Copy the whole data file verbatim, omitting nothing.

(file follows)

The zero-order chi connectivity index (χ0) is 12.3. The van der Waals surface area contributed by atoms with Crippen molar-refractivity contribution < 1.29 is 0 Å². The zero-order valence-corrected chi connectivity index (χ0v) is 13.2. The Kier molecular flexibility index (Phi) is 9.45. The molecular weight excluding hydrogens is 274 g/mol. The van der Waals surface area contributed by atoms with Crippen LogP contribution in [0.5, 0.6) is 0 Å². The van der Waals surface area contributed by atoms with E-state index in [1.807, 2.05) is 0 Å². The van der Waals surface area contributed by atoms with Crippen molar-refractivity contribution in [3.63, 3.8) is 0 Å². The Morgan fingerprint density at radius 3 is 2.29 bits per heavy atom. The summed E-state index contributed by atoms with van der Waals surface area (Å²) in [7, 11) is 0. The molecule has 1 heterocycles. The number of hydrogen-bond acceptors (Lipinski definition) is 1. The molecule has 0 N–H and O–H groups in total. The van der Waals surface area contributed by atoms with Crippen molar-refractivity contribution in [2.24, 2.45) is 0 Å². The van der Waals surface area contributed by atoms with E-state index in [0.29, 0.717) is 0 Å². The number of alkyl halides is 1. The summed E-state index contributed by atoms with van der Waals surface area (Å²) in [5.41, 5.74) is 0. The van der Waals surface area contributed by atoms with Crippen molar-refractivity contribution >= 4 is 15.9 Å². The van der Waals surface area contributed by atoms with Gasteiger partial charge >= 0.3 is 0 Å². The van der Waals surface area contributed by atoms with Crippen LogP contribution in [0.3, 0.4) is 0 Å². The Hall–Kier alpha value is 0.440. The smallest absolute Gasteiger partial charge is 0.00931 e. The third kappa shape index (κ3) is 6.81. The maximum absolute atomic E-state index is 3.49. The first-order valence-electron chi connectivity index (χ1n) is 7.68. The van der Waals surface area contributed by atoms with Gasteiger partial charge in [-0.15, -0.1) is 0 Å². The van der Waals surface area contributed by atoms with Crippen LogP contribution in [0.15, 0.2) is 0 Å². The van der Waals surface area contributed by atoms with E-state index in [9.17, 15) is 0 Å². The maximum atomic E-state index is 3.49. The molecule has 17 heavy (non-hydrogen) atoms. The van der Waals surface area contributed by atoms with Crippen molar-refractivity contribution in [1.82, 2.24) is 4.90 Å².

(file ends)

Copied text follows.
The zero-order chi connectivity index (χ0) is 12.3. The van der Waals surface area contributed by atoms with Crippen molar-refractivity contribution < 1.29 is 0 Å². The zero-order valence-corrected chi connectivity index (χ0v) is 13.2. The Kier molecular flexibility index (Phi) is 9.45. The molecular weight excluding hydrogens is 274 g/mol. The van der Waals surface area contributed by atoms with Crippen LogP contribution in [0.5, 0.6) is 0 Å². The van der Waals surface area contributed by atoms with E-state index in [1.807, 2.05) is 0 Å². The van der Waals surface area contributed by atoms with Crippen molar-refractivity contribution in [3.63, 3.8) is 0 Å². The Morgan fingerprint density at radius 3 is 2.29 bits per heavy atom. The summed E-state index contributed by atoms with van der Waals surface area (Å²) in [7, 11) is 0. The molecule has 1 heterocycles. The number of hydrogen-bond acceptors (Lipinski definition) is 1. The molecule has 0 N–H and O–H groups in total. The van der Waals surface area contributed by atoms with Crippen molar-refractivity contribution in [2.24, 2.45) is 0 Å². The van der Waals surface area contributed by atoms with E-state index in [0.29, 0.717) is 0 Å². The number of alkyl halides is 1. The summed E-state index contributed by atoms with van der Waals surface area (Å²) in [5.41, 5.74) is 0. The van der Waals surface area contributed by atoms with Crippen molar-refractivity contribution >= 4 is 15.9 Å². The van der Waals surface area contributed by atoms with Gasteiger partial charge >= 0.3 is 0 Å². The van der Waals surface area contributed by atoms with Crippen LogP contribution in [0.3, 0.4) is 0 Å². The Hall–Kier alpha value is 0.440. The smallest absolute Gasteiger partial charge is 0.00931 e. The third kappa shape index (κ3) is 6.81. The maximum absolute atomic E-state index is 3.49. The first-order valence-electron chi connectivity index (χ1n) is 7.68. The van der Waals surface area contributed by atoms with Gasteiger partial charge in [-0.15, -0.1) is 0 Å². The van der Waals surface area contributed by atoms with Crippen LogP contribution in [0.15, 0.2) is 0 Å². The van der Waals surface area contributed by atoms with E-state index in [9.17, 15) is 0 Å². The maximum atomic E-state index is 3.49. The molecule has 17 heavy (non-hydrogen) atoms. The van der Waals surface area contributed by atoms with Crippen molar-refractivity contribution in [1.82, 2.24) is 4.90 Å².